Being Un-fair

Beauty-Quotes-21I came across the blog of an interesting lady Rohina (who blogs at through that of my friend Anannya (who blogs at ODDS AND ENDS). Rohina has taken up a unique project in her blog called THE UN-FAIR PROJECT. Check out the three posts she had done till now where she had featured some very gorgeous & beautiful ladies – Part 1Part 2 and Part 3.

I cannot say for the rest of the world, but in and around me I have seen many a times people considering only women with fair skin, good height, sharp features, long silky hair – to be a beautiful one. Anyone who does not have all of them is said to have a ‘weakness’. And then there are innumerable brands & their products to make one feel worse about their ‘imperfections’ as per the standard norms of the society. And hence, girls & women end up spending hundreds & hundreds on them to change something about them which is actually natural. Some makers have even ‘invented’ products to lighten underarms & private areas, God help us!! And they are seen happily marching to their banks. 😡

Growing up as the fairest one out of the three sisters, I have seen a lot of these things from close quarters. My elder sister falls in the un-fair category & since she was a kid she was conscious about it (in reality, she was made to). She used to pester Maa about the things she should do or put on her face to ‘improve’ her skin tone. Then there were those pesky neighbours & relatives to add fuel to the fire by telling her that actually she had been picked from the road and not my real sister. Though it was a joke for them, it affected her in real. As a kid she could not do anything about it and so cried her heart out but as she grew older and had access to money, she started buying those fairness creams and applying them secretly. One day Maa found it out and there was a lot of hue & cry. With time she became so sensitive about her skin tone that she either got agitated or started crying whenever this topic came up. All well-meant suggestions or advice fell on deaf ears. What affected me during those days was that due to no fault of hers she had to suffer all this. She had better skin, hair, eyes and features than me but then all of these got sidelined in the colour-war. And me being fairer (I have curly difficult-to-manage hair, super-sensitive & allergic skin), I felt kind of uneasy whenever she was crying. Over the years, maturity brought along peace for her & all these have changed and now she longer bothers about her skin tone anymore. Even I had my own body-issues as a teenager. I was ashamed & uncomfortable about my curly hair when most of my friends had straight hair. I pulled it and tied a ponytail all the time. I wanted to experiment with my hair, but was afraid to do so. But after my PG I made peace with what I have and started to look for ways to style & care for my curly hair. Now I have people complimenting on my natural curls; some even go to the extent of saying that they envy me for my hair. I am not saying I do not have hair-woes but I have definitely accepted the way things are. And this has brought me peace. 🙂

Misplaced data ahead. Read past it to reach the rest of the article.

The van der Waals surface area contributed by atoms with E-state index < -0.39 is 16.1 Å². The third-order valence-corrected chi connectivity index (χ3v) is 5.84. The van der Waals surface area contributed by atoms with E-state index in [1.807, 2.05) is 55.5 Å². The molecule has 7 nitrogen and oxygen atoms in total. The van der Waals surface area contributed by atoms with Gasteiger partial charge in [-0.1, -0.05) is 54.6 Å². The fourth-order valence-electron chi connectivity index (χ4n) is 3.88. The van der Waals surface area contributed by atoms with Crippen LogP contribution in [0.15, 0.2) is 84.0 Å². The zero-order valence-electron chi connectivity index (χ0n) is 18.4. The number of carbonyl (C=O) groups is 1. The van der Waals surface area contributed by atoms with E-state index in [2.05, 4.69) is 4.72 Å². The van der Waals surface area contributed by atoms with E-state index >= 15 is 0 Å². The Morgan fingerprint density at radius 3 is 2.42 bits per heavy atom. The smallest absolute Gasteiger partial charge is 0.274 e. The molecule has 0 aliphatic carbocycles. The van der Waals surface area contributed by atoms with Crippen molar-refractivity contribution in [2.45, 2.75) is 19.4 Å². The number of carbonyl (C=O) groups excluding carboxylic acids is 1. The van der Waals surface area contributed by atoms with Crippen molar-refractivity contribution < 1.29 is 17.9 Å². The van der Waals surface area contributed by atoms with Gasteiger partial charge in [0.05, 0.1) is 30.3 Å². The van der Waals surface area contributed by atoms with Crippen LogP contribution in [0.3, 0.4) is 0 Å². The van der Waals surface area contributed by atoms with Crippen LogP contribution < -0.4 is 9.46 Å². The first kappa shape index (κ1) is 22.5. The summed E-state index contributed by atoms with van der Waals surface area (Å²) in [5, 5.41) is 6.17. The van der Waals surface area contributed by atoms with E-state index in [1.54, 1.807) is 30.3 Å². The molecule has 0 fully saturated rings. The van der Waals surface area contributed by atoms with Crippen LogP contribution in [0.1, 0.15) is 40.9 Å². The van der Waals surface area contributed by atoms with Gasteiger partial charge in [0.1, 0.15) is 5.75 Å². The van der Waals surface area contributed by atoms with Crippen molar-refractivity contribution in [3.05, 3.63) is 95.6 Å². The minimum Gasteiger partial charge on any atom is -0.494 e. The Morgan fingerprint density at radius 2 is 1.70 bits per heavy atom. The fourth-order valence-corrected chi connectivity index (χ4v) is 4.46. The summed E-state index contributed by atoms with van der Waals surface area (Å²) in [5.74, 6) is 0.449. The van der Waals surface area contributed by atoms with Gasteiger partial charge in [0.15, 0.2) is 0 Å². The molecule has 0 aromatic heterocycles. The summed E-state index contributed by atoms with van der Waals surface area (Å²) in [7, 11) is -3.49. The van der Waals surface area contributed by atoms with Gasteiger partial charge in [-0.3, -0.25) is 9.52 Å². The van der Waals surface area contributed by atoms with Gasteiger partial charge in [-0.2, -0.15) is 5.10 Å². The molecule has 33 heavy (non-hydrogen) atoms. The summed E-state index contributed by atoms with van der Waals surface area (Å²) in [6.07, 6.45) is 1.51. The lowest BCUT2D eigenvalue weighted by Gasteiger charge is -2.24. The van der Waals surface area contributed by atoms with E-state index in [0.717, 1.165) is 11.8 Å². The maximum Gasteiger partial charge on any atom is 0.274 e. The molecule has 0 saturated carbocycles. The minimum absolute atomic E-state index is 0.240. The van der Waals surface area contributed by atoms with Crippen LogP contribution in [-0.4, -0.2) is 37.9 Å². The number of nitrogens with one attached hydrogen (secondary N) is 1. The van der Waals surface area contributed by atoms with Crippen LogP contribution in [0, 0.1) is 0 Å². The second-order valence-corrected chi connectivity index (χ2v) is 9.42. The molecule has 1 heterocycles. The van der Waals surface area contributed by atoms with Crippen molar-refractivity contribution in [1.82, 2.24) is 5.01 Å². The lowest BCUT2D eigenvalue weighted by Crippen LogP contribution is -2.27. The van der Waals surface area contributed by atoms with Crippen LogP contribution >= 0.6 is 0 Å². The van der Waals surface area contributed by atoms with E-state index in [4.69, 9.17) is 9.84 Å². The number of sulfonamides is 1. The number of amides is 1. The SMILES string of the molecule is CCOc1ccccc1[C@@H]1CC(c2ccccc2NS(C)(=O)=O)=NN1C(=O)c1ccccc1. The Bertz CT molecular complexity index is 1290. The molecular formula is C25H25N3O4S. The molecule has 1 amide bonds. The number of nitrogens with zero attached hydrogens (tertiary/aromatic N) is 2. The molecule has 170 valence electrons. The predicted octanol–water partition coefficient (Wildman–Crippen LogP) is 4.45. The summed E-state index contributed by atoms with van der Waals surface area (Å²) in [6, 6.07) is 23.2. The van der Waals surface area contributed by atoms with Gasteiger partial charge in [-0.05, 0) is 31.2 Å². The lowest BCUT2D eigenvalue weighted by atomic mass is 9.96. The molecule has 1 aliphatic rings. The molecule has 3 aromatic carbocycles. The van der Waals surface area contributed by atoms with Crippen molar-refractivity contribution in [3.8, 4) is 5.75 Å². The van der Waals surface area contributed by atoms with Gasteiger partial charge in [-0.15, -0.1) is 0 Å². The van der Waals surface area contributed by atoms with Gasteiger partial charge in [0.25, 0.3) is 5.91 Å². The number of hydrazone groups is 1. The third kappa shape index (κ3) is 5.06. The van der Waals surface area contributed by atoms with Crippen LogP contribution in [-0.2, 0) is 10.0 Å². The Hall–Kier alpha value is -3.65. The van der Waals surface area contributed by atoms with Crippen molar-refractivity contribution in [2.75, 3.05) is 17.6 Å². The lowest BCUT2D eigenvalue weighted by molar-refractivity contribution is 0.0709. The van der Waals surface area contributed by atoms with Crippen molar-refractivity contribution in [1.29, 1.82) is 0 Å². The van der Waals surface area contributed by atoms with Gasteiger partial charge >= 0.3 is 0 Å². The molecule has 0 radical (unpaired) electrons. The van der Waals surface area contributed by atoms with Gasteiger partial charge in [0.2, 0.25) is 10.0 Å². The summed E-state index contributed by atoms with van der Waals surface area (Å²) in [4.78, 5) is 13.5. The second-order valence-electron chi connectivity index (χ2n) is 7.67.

The points I want to make here is that why do someone have to suffer this trauma just for the way he/she is born as or because one does not fit the standards as per commercials norms. Media – print or electronic, movies – everywhere they seem to be projecting the perfect Barbie look – long hair, wide eyes, flawless features and most importantly fair skin. When will people realize that the products available in the market to achieve the perfect levels of beauty are actually marketing gimmicks, ways to mint money by the makers? They first create the thirst and then provide the drink and all of us are ready to jump in the well without thinking about the effects. It is high time for people to realize that all these products do not work and many of them are made with toxic and possibly carcinogenic ingredients.

Personally, I believe in a healthy body, irrespective of the shape, size, weight, height or colour. It is time for us to be comfortable, happy & confident with what we are born with and make efforts to keep our body disease-free to enjoy a beautiful life.



And as the popular saying goes, ‘If you feel that you are beautiful, you are’.



Images: Google


  1. very true… I have been meaning blog about this matter for long. May be I will soon about my own experiences.

  2. I agree.. I am slightly dark skinned and I have heard it all and yes, I suffered . I was insecure. I had body-image issues.. I have worked very hard to gain back my confidence and come to peace with my body.
    It used to piss me off when people told me or my mom that I should use Fair & Lovely!! Ugh!!
    I don’t understand this absurd fascination we have towards fair skin. Its not fair to anyone!!

    1. I know….I wonder when will people be at peace with what they have. 😮
      And its time people start judging a person by the colours of their behaviour and attitude and not that of their skin :/

  3. Beautiful thoughts!! Thanks a lot for sharing!! India really suffers from such preconceived ideas of beauty and I’d love to see my country change!!

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